9.      Repair Gear and Emergency Kit

This section could get quite lengthy, so I will try to keep it to three general headings.  The idea is to think about what could go wrong and how to resolve it.  When a screw came very loose in my brother’s glasses while we climbed Mount Kilimanjaro, my mini screw driver helped resolve what could have become a big issue had he also lost the screw and not had the use of his glasses.  Many emergency items can be compact, it’s just a matter of having thought about bringing it with you.  You won’t find too many hardware stores in the middle of Botswana’s massive Okavango Delta or in Tanzania’s Serengeti.

1.        Vehicle Emergency Repair

Assuming you (hopefully) already have a vehicle emergency kit back home, bring most of that along with you for your rental vehicle.  It really frustrates me that most rental vehicles are not equipped beyond the most basic tools for replacing a tire.  Bring your jumper cables along.  That tow strap, too!  Just those two items could help resolve a dead battery or being a little stuck.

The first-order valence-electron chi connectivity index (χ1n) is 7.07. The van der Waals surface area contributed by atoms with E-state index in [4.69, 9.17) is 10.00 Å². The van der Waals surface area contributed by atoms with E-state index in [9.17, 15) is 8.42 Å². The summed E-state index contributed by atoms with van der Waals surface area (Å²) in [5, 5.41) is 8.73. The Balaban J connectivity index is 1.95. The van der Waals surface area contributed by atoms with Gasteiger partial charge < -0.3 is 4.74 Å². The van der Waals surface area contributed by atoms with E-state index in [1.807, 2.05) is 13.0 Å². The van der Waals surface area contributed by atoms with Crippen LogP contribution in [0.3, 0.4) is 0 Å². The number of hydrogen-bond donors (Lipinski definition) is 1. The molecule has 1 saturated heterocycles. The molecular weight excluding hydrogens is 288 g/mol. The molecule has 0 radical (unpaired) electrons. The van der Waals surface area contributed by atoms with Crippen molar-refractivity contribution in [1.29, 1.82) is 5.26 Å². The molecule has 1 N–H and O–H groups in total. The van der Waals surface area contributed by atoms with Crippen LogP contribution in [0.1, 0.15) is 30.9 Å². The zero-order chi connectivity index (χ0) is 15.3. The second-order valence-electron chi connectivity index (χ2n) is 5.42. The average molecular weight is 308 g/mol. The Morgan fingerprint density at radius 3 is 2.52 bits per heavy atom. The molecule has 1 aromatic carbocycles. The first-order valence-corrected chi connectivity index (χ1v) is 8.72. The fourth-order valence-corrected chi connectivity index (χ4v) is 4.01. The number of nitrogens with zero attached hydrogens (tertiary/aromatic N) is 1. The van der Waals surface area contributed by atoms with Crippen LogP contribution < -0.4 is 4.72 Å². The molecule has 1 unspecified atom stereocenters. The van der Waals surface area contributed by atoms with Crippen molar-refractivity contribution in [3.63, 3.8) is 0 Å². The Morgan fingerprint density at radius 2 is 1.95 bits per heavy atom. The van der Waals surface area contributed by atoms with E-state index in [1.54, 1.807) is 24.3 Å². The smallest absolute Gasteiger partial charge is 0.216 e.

A bike pump or small air compressor can get you out of trouble and also allow you to deflate and inflate in case of fine sand.

2.       Personal emergency kit and 1st Aid Kit

I highly recommend you bring a 1st Aid Kit suited to your group size and any special needs in the group.  You can use the following Better Preparedness article toward that purpose:

10 Easy Steps to Building your Ideal First Aid Kits

3.       Miscellaneous emergency repair

Ideally, you have an emergency kit in your country of residence.  If not, why not put one together to help you resolve many foreseeable scenarios.  The sky is the limit but simple elements such as duct tape, zip ties, small tubes of crazy glue, and other common household repair items can come in handy.

10. Animal Safety

Keep your distance from elephants of any size and any animal for that matter.